video

Elissa spotted two people she knew chatting with the reject society and was debating whether to get their attention or not. I strongly opposed such actions as that would inevitably mean the carnies would come too and I was not prepared to engage in their activities.

We, and by “we,” I mean Elissa, decided to go to this one tapas bar because they apparently had these amazing fries with a special sauce as well as a ham and cheese on garlic bread sandwich. On the way down passing all of the quaint white-washed houses Elissa pointed out a pretty accurate observation: “I know the metal bars (on the windows) are to prevent you from being murdered in your sleep, but they’re pretty.”

The tapas bar had a very interesting style; it can only be described as the outcome of a duel between King Arthur and Kesha. The place was outfitted in shields and armor everywhere while gold glitter was splashed on all of the walls and countertops. After finishing our quite tasty tapas, I began to drill Elissa with questions about Guinness since she was the so-called Irish expert. We figured the only way to convey the difference between Guinness and any other beer would be to go to Hannigan’s (the Irish pub) and get a pint. This was an oddly successful decision as it so-happened to be St. Patrick’s Day. We then got Irish flags painted on our face to feel more Irish as neither of us remembered to wear green. The even better outcome was my new-found love for Guinness. I thought it was supposed to be “the mother of all beers,” which entailed an acquired taste, but I actually prefer it to anything else I had tried up to that point. It was probably the most authentic St. Patrick’s Day experience I had ever had: an Irish pub with Irishmen, a pint of Guinness, an Irish flag, and an Irish girl.


After the pub I went home because I had to make a last-minute return that I had been putting off for quite some time. I completely forgot I had an Irish flag on my face, but was quickly reminded by two girls waiting in front of me at Zara. Seriously, if you’re going to poke fun at someone, you could at least manage to be less discrete: turning around and looking at me, then turning to your friend and whispering something that causes her to look back, and then you both giggle is so NOT cool. I mean, at least it was an Irish flag given it was St. Patrick’s Day and not a Mexican flag. I didn’t have time to think about this too much as I was leaving for Morocco the next day and had plenty of worries already to deal with:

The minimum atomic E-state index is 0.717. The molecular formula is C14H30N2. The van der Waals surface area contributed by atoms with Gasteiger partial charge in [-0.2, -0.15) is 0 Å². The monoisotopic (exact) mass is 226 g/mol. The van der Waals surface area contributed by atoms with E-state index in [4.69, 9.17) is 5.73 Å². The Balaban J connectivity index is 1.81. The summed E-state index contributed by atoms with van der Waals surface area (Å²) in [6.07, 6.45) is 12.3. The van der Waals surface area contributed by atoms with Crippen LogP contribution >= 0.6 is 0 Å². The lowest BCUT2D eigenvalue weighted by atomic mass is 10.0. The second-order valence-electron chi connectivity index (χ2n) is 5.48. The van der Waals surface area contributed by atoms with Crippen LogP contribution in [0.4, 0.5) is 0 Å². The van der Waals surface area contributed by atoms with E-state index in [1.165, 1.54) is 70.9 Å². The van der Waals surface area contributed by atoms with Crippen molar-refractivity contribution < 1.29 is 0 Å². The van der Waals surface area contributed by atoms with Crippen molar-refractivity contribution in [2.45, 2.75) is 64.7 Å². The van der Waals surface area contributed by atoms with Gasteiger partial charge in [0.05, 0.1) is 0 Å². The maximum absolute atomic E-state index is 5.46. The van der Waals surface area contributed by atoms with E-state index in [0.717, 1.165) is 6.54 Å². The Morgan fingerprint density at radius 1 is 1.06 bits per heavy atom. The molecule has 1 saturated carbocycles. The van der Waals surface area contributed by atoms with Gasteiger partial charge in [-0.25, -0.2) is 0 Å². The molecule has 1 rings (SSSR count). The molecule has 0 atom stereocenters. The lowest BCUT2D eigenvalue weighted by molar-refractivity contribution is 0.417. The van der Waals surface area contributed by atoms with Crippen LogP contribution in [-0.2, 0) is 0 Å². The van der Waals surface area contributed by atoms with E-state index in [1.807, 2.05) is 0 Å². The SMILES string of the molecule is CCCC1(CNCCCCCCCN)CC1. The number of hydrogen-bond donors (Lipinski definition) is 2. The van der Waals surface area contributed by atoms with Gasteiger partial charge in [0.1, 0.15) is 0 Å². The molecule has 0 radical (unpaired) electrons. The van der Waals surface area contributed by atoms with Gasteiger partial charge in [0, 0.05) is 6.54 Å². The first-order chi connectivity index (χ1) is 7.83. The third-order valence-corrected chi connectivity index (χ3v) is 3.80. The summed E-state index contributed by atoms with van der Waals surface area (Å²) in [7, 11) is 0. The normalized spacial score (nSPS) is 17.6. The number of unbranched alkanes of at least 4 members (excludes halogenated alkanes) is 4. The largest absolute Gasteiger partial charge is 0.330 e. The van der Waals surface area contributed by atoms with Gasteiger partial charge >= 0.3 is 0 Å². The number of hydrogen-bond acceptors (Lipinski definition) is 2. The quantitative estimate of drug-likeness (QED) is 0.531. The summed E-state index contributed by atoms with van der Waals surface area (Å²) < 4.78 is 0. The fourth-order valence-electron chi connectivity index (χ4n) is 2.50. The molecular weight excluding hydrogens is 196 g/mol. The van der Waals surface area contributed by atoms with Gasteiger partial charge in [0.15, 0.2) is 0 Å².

Will I fall off of the camel?
Will the camel fall?
Will the camel and I both fall into the ocean?
Will I get diarrhea?
Will the camel have diarrhea?
Will the camel and I both have diarrhea?
Will the camel and I both fall into our own diarrhea?
What if Aladdin doesn’t exist?

Un saludo,

Bryce

5 comments:

  1. I really enjoyed reading this....just sayin

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  2. This is my fav post yet! Lmfao @ the dog shit..Don't ya knw ur suppose To watch where you walk!

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  3. Hahahahaha those are some good questions to ask yourself. To be fair, you and Elissa are leaving me here while you go on your epic adventure. Also, I think I've seen that Arthur-Kesha place you're talking about. Is it on Calle Elvira???

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  4. I would have never thought for a second that my son would like the taste of any kind of beer...Gross!

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  5. SO FUNNY, MISS YOU BRYCE!PAPPY & GRANDMA BONNIE